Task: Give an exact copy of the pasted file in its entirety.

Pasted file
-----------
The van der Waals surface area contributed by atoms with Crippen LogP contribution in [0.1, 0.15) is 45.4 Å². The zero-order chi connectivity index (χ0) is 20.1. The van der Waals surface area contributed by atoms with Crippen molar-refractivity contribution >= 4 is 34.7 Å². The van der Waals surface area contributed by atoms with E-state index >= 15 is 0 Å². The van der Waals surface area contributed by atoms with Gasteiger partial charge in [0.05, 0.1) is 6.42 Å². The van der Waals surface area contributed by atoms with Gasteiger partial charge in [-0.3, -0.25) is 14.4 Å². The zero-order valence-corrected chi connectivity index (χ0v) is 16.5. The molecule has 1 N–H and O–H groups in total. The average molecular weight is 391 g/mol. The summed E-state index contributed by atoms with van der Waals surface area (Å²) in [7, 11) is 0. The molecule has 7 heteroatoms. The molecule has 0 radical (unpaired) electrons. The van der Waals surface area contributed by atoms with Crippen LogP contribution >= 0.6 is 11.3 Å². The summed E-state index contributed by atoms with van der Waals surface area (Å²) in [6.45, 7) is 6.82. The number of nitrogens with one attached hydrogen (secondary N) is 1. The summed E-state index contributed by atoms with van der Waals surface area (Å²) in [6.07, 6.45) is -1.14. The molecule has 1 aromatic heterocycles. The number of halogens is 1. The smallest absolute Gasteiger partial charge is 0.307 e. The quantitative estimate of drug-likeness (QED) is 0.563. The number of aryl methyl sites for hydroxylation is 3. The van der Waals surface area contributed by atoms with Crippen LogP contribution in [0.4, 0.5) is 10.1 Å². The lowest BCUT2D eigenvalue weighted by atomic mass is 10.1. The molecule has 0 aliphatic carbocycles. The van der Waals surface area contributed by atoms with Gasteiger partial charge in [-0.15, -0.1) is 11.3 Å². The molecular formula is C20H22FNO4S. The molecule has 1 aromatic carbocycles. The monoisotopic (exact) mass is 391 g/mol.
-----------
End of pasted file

The van der Waals surface area contributed by atoms with Crippen LogP contribution in [0.1, 0.15) is 45.4 Å². The zero-order chi connectivity index (χ0) is 20.1. The van der Waals surface area contributed by atoms with Crippen molar-refractivity contribution >= 4 is 34.7 Å². The van der Waals surface area contributed by atoms with E-state index >= 15 is 0 Å². The van der Waals surface area contributed by atoms with Gasteiger partial charge in [0.05, 0.1) is 6.42 Å². The van der Waals surface area contributed by atoms with Gasteiger partial charge in [-0.3, -0.25) is 14.4 Å². The zero-order valence-corrected chi connectivity index (χ0v) is 16.5. The molecule has 1 N–H and O–H groups in total. The average molecular weight is 391 g/mol. The summed E-state index contributed by atoms with van der Waals surface area (Å²) in [7, 11) is 0. The molecule has 7 heteroatoms. The molecule has 0 radical (unpaired) electrons. The van der Waals surface area contributed by atoms with Crippen LogP contribution >= 0.6 is 11.3 Å². The summed E-state index contributed by atoms with van der Waals surface area (Å²) in [6.45, 7) is 6.82. The number of nitrogens with one attached hydrogen (secondary N) is 1. The summed E-state index contributed by atoms with van der Waals surface area (Å²) in [6.07, 6.45) is -1.14. The molecule has 1 aromatic heterocycles. The number of halogens is 1. The smallest absolute Gasteiger partial charge is 0.307 e. The quantitative estimate of drug-likeness (QED) is 0.563. The number of aryl methyl sites for hydroxylation is 3. The van der Waals surface area contributed by atoms with Crippen LogP contribution in [0.4, 0.5) is 10.1 Å². The lowest BCUT2D eigenvalue weighted by atomic mass is 10.1. The molecule has 0 aliphatic carbocycles. The van der Waals surface area contributed by atoms with Gasteiger partial charge in [-0.15, -0.1) is 11.3 Å². The molecular formula is C20H22FNO4S. The molecule has 1 aromatic carbocycles. The monoisotopic (exact) mass is 391 g/mol.